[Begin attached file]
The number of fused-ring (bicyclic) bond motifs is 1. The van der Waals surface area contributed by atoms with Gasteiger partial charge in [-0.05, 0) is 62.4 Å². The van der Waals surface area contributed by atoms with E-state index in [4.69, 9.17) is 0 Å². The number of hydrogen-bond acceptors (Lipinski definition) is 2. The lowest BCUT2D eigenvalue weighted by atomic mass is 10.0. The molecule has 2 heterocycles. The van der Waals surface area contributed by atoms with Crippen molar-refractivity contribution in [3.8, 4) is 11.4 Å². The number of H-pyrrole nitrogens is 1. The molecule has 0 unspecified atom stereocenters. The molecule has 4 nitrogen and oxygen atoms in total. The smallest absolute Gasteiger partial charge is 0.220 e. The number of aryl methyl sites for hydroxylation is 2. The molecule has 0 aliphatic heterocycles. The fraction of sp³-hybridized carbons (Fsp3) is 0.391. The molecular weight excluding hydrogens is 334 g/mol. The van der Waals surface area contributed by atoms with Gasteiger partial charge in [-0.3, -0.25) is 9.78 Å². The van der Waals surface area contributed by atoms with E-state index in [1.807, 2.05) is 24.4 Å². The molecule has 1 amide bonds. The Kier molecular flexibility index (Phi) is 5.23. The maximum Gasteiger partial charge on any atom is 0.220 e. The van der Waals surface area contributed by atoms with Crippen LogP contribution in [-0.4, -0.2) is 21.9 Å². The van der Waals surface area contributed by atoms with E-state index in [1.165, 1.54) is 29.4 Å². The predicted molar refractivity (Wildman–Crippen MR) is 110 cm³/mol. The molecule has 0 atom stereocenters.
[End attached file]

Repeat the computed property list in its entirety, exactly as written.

The number of fused-ring (bicyclic) bond motifs is 1. The van der Waals surface area contributed by atoms with Gasteiger partial charge in [-0.05, 0) is 62.4 Å². The van der Waals surface area contributed by atoms with E-state index in [4.69, 9.17) is 0 Å². The number of hydrogen-bond acceptors (Lipinski definition) is 2. The lowest BCUT2D eigenvalue weighted by atomic mass is 10.0. The molecule has 2 heterocycles. The van der Waals surface area contributed by atoms with Crippen molar-refractivity contribution in [3.8, 4) is 11.4 Å². The number of H-pyrrole nitrogens is 1. The molecule has 0 unspecified atom stereocenters. The molecule has 4 nitrogen and oxygen atoms in total. The smallest absolute Gasteiger partial charge is 0.220 e. The number of aryl methyl sites for hydroxylation is 2. The molecule has 0 aliphatic heterocycles. The fraction of sp³-hybridized carbons (Fsp3) is 0.391. The molecular weight excluding hydrogens is 334 g/mol. The van der Waals surface area contributed by atoms with Gasteiger partial charge in [-0.3, -0.25) is 9.78 Å². The van der Waals surface area contributed by atoms with E-state index in [1.807, 2.05) is 24.4 Å². The molecule has 1 amide bonds. The Kier molecular flexibility index (Phi) is 5.23. The maximum Gasteiger partial charge on any atom is 0.220 e. The van der Waals surface area contributed by atoms with Crippen LogP contribution in [-0.4, -0.2) is 21.9 Å². The van der Waals surface area contributed by atoms with E-state index in [1.165, 1.54) is 29.4 Å². The predicted molar refractivity (Wildman–Crippen MR) is 110 cm³/mol. The molecule has 0 atom stereocenters.